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From Joe Stein <joe.st...@stealth.ly>
Subject [DISCUSS] Kafka Security Specific Features
Date Tue, 03 Jun 2014 19:57:15 GMT
Hi,I wanted to re-ignite the discussion around Apache Kafka Security.  This
is a huge bottleneck (non-starter in some cases) for a lot of organizations
(due to regulatory, compliance and other requirements). Below are my
suggestions for specific changes in Kafka to accommodate security
requirements.  This comes from what folks are doing "in the wild" to
workaround and implement security with Kafka as it is today and also what I
have discovered from organizations about their blockers. It also picks up
from the wiki (which I should have time to update later in the week based
on the below and feedback from the thread).

1) Transport Layer Security (i.e. SSL)

This also includes client authentication in addition to in-transit security
layer.  This work has been picked up here
https://issues.apache.org/jira/browse/KAFKA-1477 and do appreciate any
thoughts, comments, feedback, tomatoes, whatever for this patch.  It is a
pickup from the fork of the work first done here

2) Data encryption at rest.

This is very important and something that can be facilitated within the
wire protocol. It requires an additional map data structure for the
"encrypted [data encryption key]". With this map (either in your object or
in the wire protocol) you can store the dynamically generated symmetric key
(for each message) and then encrypt the data using that dynamically
generated key.  You then encrypt the encryption key using each public key
for whom is expected to be able to decrypt the encryption key to then
decrypt the message.  For each public key encrypted symmetric key (which is
now the "encrypted [data encryption key]" along with which public key it
was encrypted with for (so a map of [publicKey] =
encryptedDataEncryptionKey) as a chain.   Other patterns can be implemented
but this is a pretty standard digital enveloping [0] pattern with only 1
field added. Other patterns should be able to use that field to-do their
implementation too.

3) Non-repudiation and long term non-repudiation.

Non-repudiation is proving data hasn't changed.  This is often (if not
always) done with x509 public certificates (chained to a certificate

Long term non-repudiation is what happens when the certificates of the
certificate authority are expired (or revoked) and everything ever signed
(ever) with that certificate's public key then becomes "no longer provable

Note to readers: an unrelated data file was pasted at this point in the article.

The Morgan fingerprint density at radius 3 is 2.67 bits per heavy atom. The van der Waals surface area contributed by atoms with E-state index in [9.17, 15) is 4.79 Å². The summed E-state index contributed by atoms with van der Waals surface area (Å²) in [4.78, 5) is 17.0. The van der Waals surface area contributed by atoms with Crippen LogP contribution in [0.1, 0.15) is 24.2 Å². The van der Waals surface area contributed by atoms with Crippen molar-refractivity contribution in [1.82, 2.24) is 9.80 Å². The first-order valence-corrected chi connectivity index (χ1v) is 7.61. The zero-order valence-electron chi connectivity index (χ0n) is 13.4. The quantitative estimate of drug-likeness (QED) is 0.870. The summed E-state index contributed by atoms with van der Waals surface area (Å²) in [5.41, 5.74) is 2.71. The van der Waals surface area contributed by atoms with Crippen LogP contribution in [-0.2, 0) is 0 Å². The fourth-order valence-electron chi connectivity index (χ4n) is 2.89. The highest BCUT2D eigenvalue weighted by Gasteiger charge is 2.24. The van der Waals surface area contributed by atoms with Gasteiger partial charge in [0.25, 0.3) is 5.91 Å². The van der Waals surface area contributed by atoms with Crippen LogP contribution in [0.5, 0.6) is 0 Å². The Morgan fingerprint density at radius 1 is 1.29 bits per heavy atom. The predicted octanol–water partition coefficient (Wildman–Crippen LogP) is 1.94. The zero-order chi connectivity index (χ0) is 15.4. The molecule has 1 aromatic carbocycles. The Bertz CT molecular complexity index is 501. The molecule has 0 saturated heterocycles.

as ever being authentic".  That is where RFC3126 [1] and RFC3161 [2] come
in (or worm drives [hardware], etc).

For either (or both) of these it is an operation of the encryptor to
sign/hash the data (with or without third party trusted timestap of the
signing event) and encrypt that with their own private key and distribute
the results (before and after encrypting if required) along with their
public key. This structure is a bit more complex but feasible, it is a map
of digital signature formats and the chain of dig sig attestations.  The
map's key being the method (i.e. CRC32, PKCS7 [3], XmlDigSig [4]) and then
a list of map where that key is "purpose" of signature (what your attesting
too).  As a sibling field to the list another field for "the attester" as
bytes (e.g. their PKCS12 [5] for the map of PKCS7 signatures).

4) Authorization

We should have a policy of "404" for data, topics, partitions (etc) if
authenticated connections do not have access.  In "secure mode" any non
authenticated connections should get a "404" type message on everything.
Knowing "something is there" is a security risk in many uses cases.  So if
you don't have access you don't even see it.  Baking "that" into Kafka
along with some interface for entitlement (access management) systems
(pretty standard) is all that I think needs to be done to the core project.
 I want to tackle item later in the year after summer after the other three
are complete.

I look forward to thoughts on this and anyone else interested in working
with us on these items.

[1] http://tools.ietf.org/html/rfc3126
[2] http://tools.ietf.org/html/rfc3161
[4] http://en.wikipedia.org/wiki/XML_Signature
[5] http://en.wikipedia.org/wiki/PKCS_12

 Joe Stein
 Founder, Principal Consultant
 Big Data Open Source Security LLC
 Twitter: @allthingshadoop <http://www.twitter.com/allthingshadoop>

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